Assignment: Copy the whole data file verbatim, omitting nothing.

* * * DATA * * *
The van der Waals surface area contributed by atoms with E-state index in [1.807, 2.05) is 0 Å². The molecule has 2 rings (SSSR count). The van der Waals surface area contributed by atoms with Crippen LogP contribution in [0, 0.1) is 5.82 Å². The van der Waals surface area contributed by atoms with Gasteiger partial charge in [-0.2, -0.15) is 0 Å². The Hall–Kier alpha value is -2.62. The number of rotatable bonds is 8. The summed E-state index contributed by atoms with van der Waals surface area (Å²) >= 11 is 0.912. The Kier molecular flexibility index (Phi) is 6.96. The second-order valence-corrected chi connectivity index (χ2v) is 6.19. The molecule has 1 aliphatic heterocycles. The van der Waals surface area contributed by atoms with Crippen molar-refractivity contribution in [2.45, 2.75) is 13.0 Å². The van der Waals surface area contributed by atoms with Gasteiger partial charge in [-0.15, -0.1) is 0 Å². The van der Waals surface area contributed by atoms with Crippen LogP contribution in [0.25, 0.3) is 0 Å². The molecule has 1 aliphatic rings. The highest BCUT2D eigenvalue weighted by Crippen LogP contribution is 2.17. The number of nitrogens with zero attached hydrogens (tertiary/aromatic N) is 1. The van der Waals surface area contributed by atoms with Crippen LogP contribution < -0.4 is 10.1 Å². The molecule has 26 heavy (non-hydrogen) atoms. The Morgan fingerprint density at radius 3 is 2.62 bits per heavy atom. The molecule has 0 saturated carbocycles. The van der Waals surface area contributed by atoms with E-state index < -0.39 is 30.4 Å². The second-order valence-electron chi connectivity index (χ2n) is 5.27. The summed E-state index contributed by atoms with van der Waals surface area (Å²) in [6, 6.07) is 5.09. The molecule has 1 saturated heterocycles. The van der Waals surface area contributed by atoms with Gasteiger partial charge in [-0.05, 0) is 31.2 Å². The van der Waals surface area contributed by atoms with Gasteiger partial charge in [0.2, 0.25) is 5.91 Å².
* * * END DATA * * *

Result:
The van der Waals surface area contributed by atoms with E-state index in [1.807, 2.05) is 0 Å². The molecule has 2 rings (SSSR count). The van der Waals surface area contributed by atoms with Crippen LogP contribution in [0, 0.1) is 5.82 Å². The van der Waals surface area contributed by atoms with Gasteiger partial charge in [-0.2, -0.15) is 0 Å². The Hall–Kier alpha value is -2.62. The number of rotatable bonds is 8. The summed E-state index contributed by atoms with van der Waals surface area (Å²) >= 11 is 0.912. The Kier molecular flexibility index (Phi) is 6.96. The second-order valence-corrected chi connectivity index (χ2v) is 6.19. The molecule has 1 aliphatic heterocycles. The van der Waals surface area contributed by atoms with Crippen molar-refractivity contribution in [2.45, 2.75) is 13.0 Å². The van der Waals surface area contributed by atoms with Gasteiger partial charge in [-0.15, -0.1) is 0 Å². The van der Waals surface area contributed by atoms with Crippen LogP contribution in [0.25, 0.3) is 0 Å². The molecule has 1 aliphatic rings. The highest BCUT2D eigenvalue weighted by Crippen LogP contribution is 2.17. The number of nitrogens with zero attached hydrogens (tertiary/aromatic N) is 1. The van der Waals surface area contributed by atoms with Crippen LogP contribution < -0.4 is 10.1 Å². The molecule has 26 heavy (non-hydrogen) atoms. The Morgan fingerprint density at radius 3 is 2.62 bits per heavy atom. The molecule has 0 saturated carbocycles. The van der Waals surface area contributed by atoms with E-state index < -0.39 is 30.4 Å². The second-order valence-electron chi connectivity index (χ2n) is 5.27. The summed E-state index contributed by atoms with van der Waals surface area (Å²) in [6, 6.07) is 5.09. The molecule has 1 saturated heterocycles. The van der Waals surface area contributed by atoms with Gasteiger partial charge in [-0.05, 0) is 31.2 Å². The van der Waals surface area contributed by atoms with Gasteiger partial charge in [0.2, 0.25) is 5.91 Å².